Carbanak

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Carbanak is an APT-style campaign targeting (but not limited to) financial institutions,[1] that was discovered in 2014[2] by the Russian cyber security company Kaspersky Lab.[3] It utilizes malware that is introduced into systems running Microsoft Windows[4] using phishing emails,[3][5] which is then used to steal money from banks via macros in documents. The hacker group is said to have stolen over 900 million dollars, from the banks as well as from over a thousand private customers.

The criminals were able to manipulate their access to the respective banking networks in order to steal the money in a variety of ways. In some instances, ATMs were instructed to dispense cash without having to locally interact with the terminal. Money mules would collect the money and transfer it over the SWIFT network to the criminals’ accounts, Kaspersky said. The Carbanak group went so far as to alter databases and pump up balances on existing accounts and pocketing the difference unbeknownst to the user whose original balance is still intact.[6]

Their intended targets were primarily in Russia, followed by the United States, Germany, China and Ukraine, according to Kaspersky Lab. One bank lost $7.3 million when its ATMs were programmed to spew cash at certain times that henchmen would then collect, while a separate firm had $10 million taken via its online platform.

Kaspersky Lab is helping to assist in investigations and countermeasures that disrupt malware operations and cybercriminal activity. During the investigations they provide technical expertise such as analyzing infection vectors, malicious programs, supported command and control infrastructure and exploitation methods.[7]

FireEye published research tracking further activities, referring to the group as FIN7, including an SEC-themed spear phishing campaign.[8] Proofpoint also published research linking the group to the Bateleur backdoor, and expanded the list of targets to U.S.-based chain restaurants, hospitality organizations, retailers, merchant services, suppliers and others beyond their initial financial services focus.[9]

On 26 October 2020, PRODAFT (Switzerland) started publishing internal details of the Fin7/Carbanak group and tools they use during their operation.[10] Published information is claimed to be originated from a single OPSEC failure on the threat actor’s side.[11]

On March 26, 2018, Europol claimed to have arrested the "mastermind" of the Carbanak and associated Cobalt or Cobalt Strike group in Alicante, Spain, in an investigation led by the Spanish National Police with the cooperation of law enforcement in multiple countries as well as private cybersecurity companies. The group's campaigns appear to have continued, however, with the Hudson's Bay Company breach using point of sale malware in 2018 being attributed to the group.[12]

Controversy[edit]

Some controversy exists around the Carbanak attacks, as they were seemingly described several months earlier in a report by the Internet security companies Group-IB (Russia) and Fox-IT (The Netherlands) that dubbed the attack Anunak.[13] The Anunak report shows also a greatly reduced amount of financial losses and according to a statement issued by Fox-IT after the release of The New York Times article, the compromise of banks outside Russia did not match their research.[14] Also in an interview conducted by Russian newspaper Kommersant the controversy between the claims of Kaspersky Lab and Group-IB come to light where Group-IB claims no banks outside of Russia and Ukraine were hit, and the activity outside of that region was focused on Point of Sale systems.[15]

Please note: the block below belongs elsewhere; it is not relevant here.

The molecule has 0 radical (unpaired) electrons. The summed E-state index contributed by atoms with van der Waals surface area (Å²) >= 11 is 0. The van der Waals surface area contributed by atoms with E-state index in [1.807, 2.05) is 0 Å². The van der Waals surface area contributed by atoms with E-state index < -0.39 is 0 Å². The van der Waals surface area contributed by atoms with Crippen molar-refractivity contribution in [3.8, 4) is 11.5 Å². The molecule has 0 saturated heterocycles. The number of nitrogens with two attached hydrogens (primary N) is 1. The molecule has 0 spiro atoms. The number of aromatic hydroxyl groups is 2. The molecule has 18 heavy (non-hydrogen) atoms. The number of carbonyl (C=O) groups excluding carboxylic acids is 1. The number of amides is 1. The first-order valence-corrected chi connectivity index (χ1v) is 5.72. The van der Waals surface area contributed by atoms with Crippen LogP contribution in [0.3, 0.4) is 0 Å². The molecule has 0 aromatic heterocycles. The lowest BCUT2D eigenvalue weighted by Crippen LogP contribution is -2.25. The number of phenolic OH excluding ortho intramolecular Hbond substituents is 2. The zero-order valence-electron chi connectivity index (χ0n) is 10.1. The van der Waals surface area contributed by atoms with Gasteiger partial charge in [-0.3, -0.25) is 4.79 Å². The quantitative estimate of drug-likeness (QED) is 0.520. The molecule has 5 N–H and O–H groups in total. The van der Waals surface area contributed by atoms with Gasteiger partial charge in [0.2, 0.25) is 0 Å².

Reuters issued a statement referencing a Private Industry Notification issued by the FBI and USSS (United States Secret Service) claiming they have not received any reports that Carbanak has affected the financial sector.[16] Two representative groups of the US banking industry FS-ISAC and ABA (American Bankers Association) in an interview with Bank Technology News say no US banks have been affected.[17]

References[edit]

  1. ^ Kaspersky Labs' Global Research & Analysis Team (GReAT) (February 16, 2015). "The Great Bank Robbery: the Carbanak APT". Securelist. Archived from the original on February 17, 2015.
  2. ^ "Carbanak_APT Analysis" (PDF). Kaspersky. Archived from the original (PDF) on 19 March 2017. Retrieved 12 June 2017.
  3. ^ a b David E. Sanger and Nicole Perlroth (14 February 2015). "Bank Hackers Steal Millions via Malware". The New York Times.
  4. ^ CARBANAK Week Part One: A Rare Occurrence FireEye, 2019
  5. ^ Fingas, Jon (February 14, 2015). "Subtle malware lets hackers swipe over $300 million from banks". engadget. Archived from the original on February 15, 2015.
  6. ^ "Carbanak Ring Steals $1 Billion from Banks". Threatpost. 15 February 2015.
  7. ^ "The Great Bank Robbery: the Carbanak APT". Securelist. 16 February 2015.
  8. ^ "FIN7 Evolution and the Phishing LNK". FireEye.
  9. ^ "FIN7/Carbanak threat actor unleashes Bateleur JScript backdoor | Proofpoint US". www.proofpoint.com. July 31, 2017.
  10. ^ "OpBlueRaven: Unveiling Fin7/Carbanak - Part I : Tirion". Prodaft.com.
  11. ^ "OpBlueRaven: Unveiling Fin7/Carbanak - Part II : BadUSB Attacks". PRODAFT.
  12. ^ Newman, Lily Hay. "THE BILLION-DOLLAR HACKING GROUP BEHIND A STRING OF BIG BREACHES". Wired.
  13. ^ "Anunak APT against Financial institutions" (PDF). Fox-IT. 22 December 2014. Archived from the original (PDF) on 22 March 2015. Retrieved 4 March 2015.
  14. ^ "Anunak aka Carbanak update". Fox-IT. 16 February 2015.
  15. ^ "Group-IB and Kaspersky have conflicting views". Kommersant. 23 February 2015.
  16. ^ "FBI, Secret service, no signs of Carbanak". Reuters. 18 February 2015. Archived from the original on 24 September 2015. Retrieved 30 June 2017.
  17. ^ "Carbanak overhyped, no US banks hit". BankTechnologyNews. 19 February 2015.